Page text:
No, it does not. There are several billion Christians in the world today, several billion more dead. Are you saying they all have/had the same ethic? Or even approximately the same? Or even remotely the same? So your ethic, and that of Torquemada are identical?

And yes, ethics do come from evolution.

DNW said...

" 'To speak of a business ethic, or a community ethic, or a stoic ethics, or of a Christian ethics, seems to make sense enough.'

No, it does not. There are several billion Christians in the world today, several billion more dead. Are you saying they all have/had the same ethic? Or even approximately the same? Or even remotely the same? So your ethic, and that of Torquemada are identical?

And yes, ethics do come from evolution.

June 7, 2011 9:00 AM"



I really don't know how to respond to your attempts to slant what I have written by implying I have said things I have neither said nor implied.

What I said is that it makes verbal sense to speak of community ethics.

It is done all of the time, and people know exactly what is meant.

Sometimes the recognized rules for the behavior of a particular group are more severe than on average for non-members, sometimes, more lax.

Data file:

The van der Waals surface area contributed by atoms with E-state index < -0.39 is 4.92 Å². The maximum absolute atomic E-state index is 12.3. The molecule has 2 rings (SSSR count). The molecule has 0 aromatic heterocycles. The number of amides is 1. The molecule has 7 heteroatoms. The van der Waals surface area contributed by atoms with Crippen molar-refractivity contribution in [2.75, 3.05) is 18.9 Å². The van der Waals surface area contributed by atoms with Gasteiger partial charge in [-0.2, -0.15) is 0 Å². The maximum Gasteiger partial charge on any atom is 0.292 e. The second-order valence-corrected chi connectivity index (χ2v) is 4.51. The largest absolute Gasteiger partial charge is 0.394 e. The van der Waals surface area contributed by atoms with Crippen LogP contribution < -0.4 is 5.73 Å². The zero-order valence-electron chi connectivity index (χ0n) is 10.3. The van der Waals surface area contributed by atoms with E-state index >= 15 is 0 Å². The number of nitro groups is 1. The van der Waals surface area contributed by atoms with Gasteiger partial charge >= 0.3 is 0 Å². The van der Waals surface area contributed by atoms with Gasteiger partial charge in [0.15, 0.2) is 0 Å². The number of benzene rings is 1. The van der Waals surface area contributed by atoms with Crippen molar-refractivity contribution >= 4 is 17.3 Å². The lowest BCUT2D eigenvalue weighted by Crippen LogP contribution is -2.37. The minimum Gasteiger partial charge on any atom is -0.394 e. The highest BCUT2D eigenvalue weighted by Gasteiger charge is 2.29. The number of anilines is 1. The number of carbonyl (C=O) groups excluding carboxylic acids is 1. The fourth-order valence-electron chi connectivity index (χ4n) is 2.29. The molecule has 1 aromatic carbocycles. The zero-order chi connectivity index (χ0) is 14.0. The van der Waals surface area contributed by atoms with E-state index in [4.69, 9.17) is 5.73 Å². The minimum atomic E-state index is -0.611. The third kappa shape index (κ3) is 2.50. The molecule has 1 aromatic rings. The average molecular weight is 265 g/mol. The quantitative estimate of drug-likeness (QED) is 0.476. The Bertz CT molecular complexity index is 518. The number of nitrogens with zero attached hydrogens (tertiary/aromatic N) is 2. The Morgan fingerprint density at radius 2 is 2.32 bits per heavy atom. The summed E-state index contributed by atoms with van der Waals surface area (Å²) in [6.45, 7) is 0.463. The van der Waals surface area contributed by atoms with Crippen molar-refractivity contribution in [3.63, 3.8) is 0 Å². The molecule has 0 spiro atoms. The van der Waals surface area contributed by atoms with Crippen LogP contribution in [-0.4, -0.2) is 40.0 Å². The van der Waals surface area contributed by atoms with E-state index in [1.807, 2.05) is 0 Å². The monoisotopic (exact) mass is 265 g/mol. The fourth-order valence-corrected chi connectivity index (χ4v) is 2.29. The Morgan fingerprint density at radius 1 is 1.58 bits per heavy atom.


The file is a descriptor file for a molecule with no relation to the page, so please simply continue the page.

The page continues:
There are poker playing ethics, and Masonic Order ethics and probably even Society of Jesus ethics which are particular to that order.

In fact the term ethics is often used to differentiate just this sense from a sometimes seemingly more vague or even universal term, such as "morality".

Now of course, a quick look at the etymological history and meaning of the term moral, does itself reveal that those who first used it seemed to think in terms of customs.

Latin jurists eventually did seek a ius gentium, and saw it as common to all humanity, but their idea of the root of it all was somewhat different from yours no doubt.